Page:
If you read my story yesterday, you read that I “met” a lot of women going through their own battle with infertility on the message boards at Fertility Friend. One of those friends that I met during this time was “Sarah”. Coincidentally, she had her baby girl a month before Captain Fussybuckets was born, but the journey it took to get there was a long one.
Sarah had heavy, painful periods since her late teens/early 20’s, but her doctors just said to take medicine to ease the pain and that was it. It wasn’t until she and her husband started trying to get pregnant that she realized that the painful periods were not normal. It took a miscarriage and over a year of actively trying to get pregnant for Sarah to finally reach out to an RE, a Reproductive Endrocrinologist, to get some answers. Sarah was over 35 at that time, which made it more obvious that she needed the help of an RE.
The RE told Sarah that she had endometriosis, a condition in which cells from the lining of the uterus grow outside of the uterine cavity, most commonly on the ovaries. Endometriosis is fairly common in women who struggle with infertility. Sarah’s RE recommended a “lap,” which is short for “laparoscopy.” A lap is a surgical procedure in which a camera is used to look inside the abdominal cavity. The RE also removed some tissue and adhesions caused by the endometriosis during the lap.
A month after the lap was perfomed, she became pregnant and had a healthy baby girl as a result! The procedure was all it took to erase some of the endometriosis enough to get pregnant. Sarah and her husband feel extremely lucky because this kind of surgery doesn’t always produce these results so fast, but for them it did….twice! Sarah recently had another lap after trying to get pregnant with a second child for some time. Again, they were lucky enough for it to happen the very next month. Our thoughts and prayers are with them to have another happy and healthy pregnancy!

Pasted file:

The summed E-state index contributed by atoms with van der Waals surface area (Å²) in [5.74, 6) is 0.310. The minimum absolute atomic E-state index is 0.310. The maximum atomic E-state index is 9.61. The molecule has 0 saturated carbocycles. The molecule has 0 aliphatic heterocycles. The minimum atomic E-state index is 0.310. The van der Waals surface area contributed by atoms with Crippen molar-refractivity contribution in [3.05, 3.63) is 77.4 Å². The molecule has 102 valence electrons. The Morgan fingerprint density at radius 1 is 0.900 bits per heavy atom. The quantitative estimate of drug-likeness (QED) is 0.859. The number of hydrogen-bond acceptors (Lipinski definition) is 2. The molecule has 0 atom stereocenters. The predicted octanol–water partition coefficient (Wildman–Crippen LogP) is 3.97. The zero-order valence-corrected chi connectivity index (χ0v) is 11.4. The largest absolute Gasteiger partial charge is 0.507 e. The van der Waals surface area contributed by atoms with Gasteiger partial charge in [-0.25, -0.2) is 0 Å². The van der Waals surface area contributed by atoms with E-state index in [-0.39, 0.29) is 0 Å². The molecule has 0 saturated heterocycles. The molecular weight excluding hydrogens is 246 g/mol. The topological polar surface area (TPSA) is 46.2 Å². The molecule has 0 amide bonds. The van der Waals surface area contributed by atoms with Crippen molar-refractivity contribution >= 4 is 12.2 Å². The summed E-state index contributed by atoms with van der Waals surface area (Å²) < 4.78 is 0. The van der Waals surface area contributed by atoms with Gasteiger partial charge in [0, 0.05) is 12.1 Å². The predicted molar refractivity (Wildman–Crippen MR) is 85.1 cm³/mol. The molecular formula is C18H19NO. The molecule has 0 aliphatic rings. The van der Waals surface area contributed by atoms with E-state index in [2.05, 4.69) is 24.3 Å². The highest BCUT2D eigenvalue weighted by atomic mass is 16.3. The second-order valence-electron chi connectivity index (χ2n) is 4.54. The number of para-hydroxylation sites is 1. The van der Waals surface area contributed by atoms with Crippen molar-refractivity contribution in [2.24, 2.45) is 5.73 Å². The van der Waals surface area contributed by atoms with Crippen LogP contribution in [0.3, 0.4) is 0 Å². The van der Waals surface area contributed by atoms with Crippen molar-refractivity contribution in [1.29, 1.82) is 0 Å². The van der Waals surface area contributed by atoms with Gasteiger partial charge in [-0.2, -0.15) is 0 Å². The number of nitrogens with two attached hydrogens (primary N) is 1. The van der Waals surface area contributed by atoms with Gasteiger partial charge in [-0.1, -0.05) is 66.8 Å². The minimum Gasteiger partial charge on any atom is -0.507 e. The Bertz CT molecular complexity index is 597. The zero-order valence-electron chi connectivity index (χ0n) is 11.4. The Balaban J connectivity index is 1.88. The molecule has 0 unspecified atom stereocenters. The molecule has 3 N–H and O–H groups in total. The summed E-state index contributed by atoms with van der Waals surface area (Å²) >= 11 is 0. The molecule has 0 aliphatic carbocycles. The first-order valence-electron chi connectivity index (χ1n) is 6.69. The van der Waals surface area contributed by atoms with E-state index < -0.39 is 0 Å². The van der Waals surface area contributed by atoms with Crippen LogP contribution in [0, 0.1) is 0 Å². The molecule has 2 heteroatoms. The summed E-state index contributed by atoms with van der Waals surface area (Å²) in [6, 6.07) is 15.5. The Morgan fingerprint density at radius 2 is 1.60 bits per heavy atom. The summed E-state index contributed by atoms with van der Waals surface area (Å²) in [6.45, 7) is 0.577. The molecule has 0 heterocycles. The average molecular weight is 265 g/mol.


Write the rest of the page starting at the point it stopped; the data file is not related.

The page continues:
Sarah wants my readers to know two huge things in the world of endometriosis. One, a big sign, other than the painful periods, is painful intercourse. If you’re having these two issues, please consult with an ob/gyn and specifically bring up endometriosis. She also feels that endometriosis is not talked about enough and many ob/gyns don’t know enough about it and often times shrug off women’s complaints of pain because every woman, at some point, has had pain during menstruation and intercourse. But endo is more…..and if you’re having constant pain, please find a doctor that will listen. For more information about endometriosis, please go to The National Infertility Association’s Resolve website.